The various tasks that must be accomplished are as follows. Early in the morning, trucks arrive from Hartford loaded with mail in bulk containers ("BMCs" or "Post Cons"). These containers must be unloaded from the trucks, and other containers put in their place. The containers are then moved to a dumping station, where the bags or trays of mail they contain are unloaded. Next, the bags must be dumped on sorting tables and sorted into trays. As trays are filled, they are placed on various carts to be moved to a distribution center.
BMCs are Bulk Mail Carriers, and Post Cons are Postal Conveyances. Their physical descriptions will be given below.
After this initial sorting into trays, the carts are moved to areas where the mail that is now in trays can be sorted more specifically into large cases. These cases are generally about four feet wide with a wing on one side. Much of the work of a distribution clerk is this specific sorting, but because of the intermittent flow of mail from the Hartford facility and the deadlines for processing, a clerk could not be assigned to do an eight-hour shift consisting only of sorting at the cases. In the course of a shift, a typical distribution clerk will sort at three different cases, in addition to his other duties.
Mail is sorted by class (first class or lower), by zipcode area, and by neighborhood (carrier route).
During the sorting of letters, the mail is periodically passed down the row of eight cases to be put into trays. When the "pass" command is given, the clerks in the row take the sorted mail out of the designated slot and pass it down the line, each adding sorted mail to the stack lined up on his or her arm. At the end of the line (usually of eight clerks), the sorted mail is put into a tray.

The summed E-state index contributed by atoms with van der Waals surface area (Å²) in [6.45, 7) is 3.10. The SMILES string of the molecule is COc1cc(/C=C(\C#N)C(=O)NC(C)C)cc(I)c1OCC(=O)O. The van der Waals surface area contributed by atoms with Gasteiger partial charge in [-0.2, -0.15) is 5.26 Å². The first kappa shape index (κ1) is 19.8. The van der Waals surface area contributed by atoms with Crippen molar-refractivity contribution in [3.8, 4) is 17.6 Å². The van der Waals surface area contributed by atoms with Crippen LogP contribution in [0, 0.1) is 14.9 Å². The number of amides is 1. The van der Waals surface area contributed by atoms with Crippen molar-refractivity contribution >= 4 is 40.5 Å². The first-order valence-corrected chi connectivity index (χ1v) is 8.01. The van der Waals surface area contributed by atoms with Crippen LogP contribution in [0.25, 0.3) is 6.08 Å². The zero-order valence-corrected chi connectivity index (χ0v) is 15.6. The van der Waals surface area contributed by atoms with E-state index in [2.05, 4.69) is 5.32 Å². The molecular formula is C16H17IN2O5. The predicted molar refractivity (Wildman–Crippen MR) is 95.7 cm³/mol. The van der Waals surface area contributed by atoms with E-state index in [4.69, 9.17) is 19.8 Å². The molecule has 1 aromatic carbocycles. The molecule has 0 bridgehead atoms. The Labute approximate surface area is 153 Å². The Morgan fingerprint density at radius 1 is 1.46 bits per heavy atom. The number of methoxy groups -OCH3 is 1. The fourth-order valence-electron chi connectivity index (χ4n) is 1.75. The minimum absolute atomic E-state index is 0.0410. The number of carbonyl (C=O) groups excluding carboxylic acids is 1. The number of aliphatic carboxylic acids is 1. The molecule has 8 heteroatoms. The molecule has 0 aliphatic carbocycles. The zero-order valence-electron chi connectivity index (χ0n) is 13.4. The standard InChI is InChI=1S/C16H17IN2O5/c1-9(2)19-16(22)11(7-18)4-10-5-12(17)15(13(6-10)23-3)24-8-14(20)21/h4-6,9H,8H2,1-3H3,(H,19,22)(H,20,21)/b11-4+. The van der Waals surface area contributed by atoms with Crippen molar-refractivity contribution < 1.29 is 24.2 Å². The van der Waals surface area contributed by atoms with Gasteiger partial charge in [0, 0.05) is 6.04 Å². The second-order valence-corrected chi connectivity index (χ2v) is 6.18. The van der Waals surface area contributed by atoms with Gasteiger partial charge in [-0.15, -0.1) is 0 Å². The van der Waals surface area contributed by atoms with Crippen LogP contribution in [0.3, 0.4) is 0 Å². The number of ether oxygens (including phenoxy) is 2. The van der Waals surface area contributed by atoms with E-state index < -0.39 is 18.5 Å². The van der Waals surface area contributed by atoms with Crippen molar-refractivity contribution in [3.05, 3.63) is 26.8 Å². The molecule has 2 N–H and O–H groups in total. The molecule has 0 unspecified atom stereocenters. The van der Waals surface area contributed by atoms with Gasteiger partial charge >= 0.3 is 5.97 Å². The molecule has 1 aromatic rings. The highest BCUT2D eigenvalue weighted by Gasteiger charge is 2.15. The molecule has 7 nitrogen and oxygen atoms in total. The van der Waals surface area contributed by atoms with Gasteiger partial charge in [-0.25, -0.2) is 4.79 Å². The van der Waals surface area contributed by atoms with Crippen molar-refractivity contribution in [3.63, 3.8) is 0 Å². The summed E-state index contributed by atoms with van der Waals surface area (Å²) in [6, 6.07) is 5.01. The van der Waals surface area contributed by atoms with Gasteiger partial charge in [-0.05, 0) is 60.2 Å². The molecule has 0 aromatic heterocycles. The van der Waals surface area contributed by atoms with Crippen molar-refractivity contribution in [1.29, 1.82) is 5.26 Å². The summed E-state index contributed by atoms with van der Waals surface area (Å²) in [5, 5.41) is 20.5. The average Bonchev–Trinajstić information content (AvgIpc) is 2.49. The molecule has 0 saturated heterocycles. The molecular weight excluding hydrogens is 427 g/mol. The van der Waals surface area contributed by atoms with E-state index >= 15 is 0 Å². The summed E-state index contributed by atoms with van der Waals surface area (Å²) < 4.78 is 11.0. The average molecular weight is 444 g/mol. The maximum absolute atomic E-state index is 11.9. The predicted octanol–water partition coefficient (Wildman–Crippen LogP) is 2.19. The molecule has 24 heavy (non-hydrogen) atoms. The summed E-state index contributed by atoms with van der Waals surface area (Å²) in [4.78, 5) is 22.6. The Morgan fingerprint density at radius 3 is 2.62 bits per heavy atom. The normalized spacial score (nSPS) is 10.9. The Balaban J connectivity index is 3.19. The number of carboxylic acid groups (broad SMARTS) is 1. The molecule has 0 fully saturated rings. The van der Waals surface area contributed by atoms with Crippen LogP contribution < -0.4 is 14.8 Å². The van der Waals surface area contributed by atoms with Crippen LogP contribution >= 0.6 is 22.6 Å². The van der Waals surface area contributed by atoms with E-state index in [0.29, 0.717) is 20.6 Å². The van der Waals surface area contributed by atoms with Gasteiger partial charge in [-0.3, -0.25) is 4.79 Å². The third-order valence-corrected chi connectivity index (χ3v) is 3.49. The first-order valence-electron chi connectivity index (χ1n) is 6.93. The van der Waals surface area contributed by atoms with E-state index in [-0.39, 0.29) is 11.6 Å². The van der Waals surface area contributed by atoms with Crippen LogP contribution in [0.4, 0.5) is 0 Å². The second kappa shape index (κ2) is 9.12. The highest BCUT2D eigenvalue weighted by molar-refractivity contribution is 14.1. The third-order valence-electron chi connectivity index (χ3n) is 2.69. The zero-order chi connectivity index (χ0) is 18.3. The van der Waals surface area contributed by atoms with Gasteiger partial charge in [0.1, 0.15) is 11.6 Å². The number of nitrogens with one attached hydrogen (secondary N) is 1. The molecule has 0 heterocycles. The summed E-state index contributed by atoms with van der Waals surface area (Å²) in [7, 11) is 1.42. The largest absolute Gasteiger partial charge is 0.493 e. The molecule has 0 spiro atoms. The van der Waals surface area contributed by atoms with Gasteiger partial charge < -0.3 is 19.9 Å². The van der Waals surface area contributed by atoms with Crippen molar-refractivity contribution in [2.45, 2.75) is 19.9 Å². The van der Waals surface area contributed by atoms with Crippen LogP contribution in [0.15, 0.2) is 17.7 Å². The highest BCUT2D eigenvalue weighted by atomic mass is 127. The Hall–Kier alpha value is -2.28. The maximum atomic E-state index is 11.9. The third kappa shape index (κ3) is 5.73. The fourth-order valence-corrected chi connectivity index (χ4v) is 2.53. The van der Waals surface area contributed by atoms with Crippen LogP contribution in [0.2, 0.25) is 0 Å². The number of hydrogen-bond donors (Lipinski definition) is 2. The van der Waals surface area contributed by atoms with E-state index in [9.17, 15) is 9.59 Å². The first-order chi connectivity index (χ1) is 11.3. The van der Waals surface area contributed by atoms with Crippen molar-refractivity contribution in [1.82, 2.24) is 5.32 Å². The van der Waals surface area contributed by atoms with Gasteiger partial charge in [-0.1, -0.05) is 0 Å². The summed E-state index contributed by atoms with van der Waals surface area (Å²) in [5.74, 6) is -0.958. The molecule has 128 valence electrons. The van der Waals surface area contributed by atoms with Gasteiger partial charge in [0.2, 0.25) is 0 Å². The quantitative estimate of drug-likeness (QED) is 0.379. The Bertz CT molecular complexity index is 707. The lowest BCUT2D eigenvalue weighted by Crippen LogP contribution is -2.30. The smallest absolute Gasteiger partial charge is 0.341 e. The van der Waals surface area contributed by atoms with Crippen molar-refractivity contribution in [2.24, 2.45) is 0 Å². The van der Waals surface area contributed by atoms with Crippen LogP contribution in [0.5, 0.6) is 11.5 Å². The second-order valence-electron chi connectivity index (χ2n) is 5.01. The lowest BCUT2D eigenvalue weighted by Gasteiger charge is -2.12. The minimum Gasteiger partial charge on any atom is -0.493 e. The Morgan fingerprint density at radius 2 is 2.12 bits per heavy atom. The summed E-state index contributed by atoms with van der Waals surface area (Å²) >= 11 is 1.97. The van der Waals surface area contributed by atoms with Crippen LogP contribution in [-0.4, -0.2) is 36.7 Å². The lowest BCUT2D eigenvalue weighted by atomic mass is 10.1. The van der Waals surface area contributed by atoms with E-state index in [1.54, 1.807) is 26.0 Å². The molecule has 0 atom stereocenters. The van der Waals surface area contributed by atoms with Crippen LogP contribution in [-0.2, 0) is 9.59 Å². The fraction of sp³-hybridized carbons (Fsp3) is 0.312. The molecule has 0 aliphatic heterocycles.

The trays of sorted mail are once again loaded on various conveyances to be moved to the area for mail carriers. Some of this sorted mail is taken to the post office box areas, where it is sorted and put in the appropriate boxes.
Even though this operation is task-oriented, not every clerk does each task daily. The work is generally divided on the basis of seniority, with the junior workers doing the largest amount of the heavy manual labor such as loading and unloading trucks and conveyances. Junior employees also must be trained for sorting, which is done for about two hours a day over a three-to-four-month period.
The Hartford office, in contrast to the New Britain office, runs more of an assembly-line operation. The volume and timing of mail deliveries to that office is such that clerks can be given specific tasks to do on a continuous basis. For example, the Hartford office has "mail handlers," who have the responsibility for unloading trucks and moving convenyances full of mail. Distribution clerks in that office may be assigned to sorting on a full-time basis.
III. Dexler's Ability To Do The Work
A. Physical Limitations
Mr. Dexler's short stature and limited reach would prevent him from doing some of the tasks detailed above. His own experts testified that they would advise that he not load and unload trucks because of these limitations. In addition, he would have difficulty in loading and unloading mail from a BMC. A BMC is specially designed for processing mail in post offices. It is a metal box on wheels measuring 61" x 71" x 43" used to move numerous canvas bags of mail. It has two doors: a front door that folds down from about the middle of the BMC, and a rear door the entire height of the box that is lifted up from the bottom and is locked in place at the top by a safety pin. Mr. Dexler would be able to open the front door, but would have difficulty in reaching the bags on the top of the stack in the back of the BMC. Also, he would be unable to reach through the front opening to the bottom of the BMC, though he could reach the bottom if the rear door were open. However, Mr. Dexler would be unable to open the rear door because he could not lift it high enough nor could he reach to put the safety pin in place.
Similarly, Mr. Dexler would have difficulty using a Post Con. A Post Con, also a specially designed piece of equipment, is a large metal cage measuring 42" x 29" x 70" with two levels used to convey mail contained in trays and/or bags. Each level has a gate with a latch at the top of it. Mr. Dexler cannot reach the latch for the top gate, nor could he reach all the bags or trays in the top level.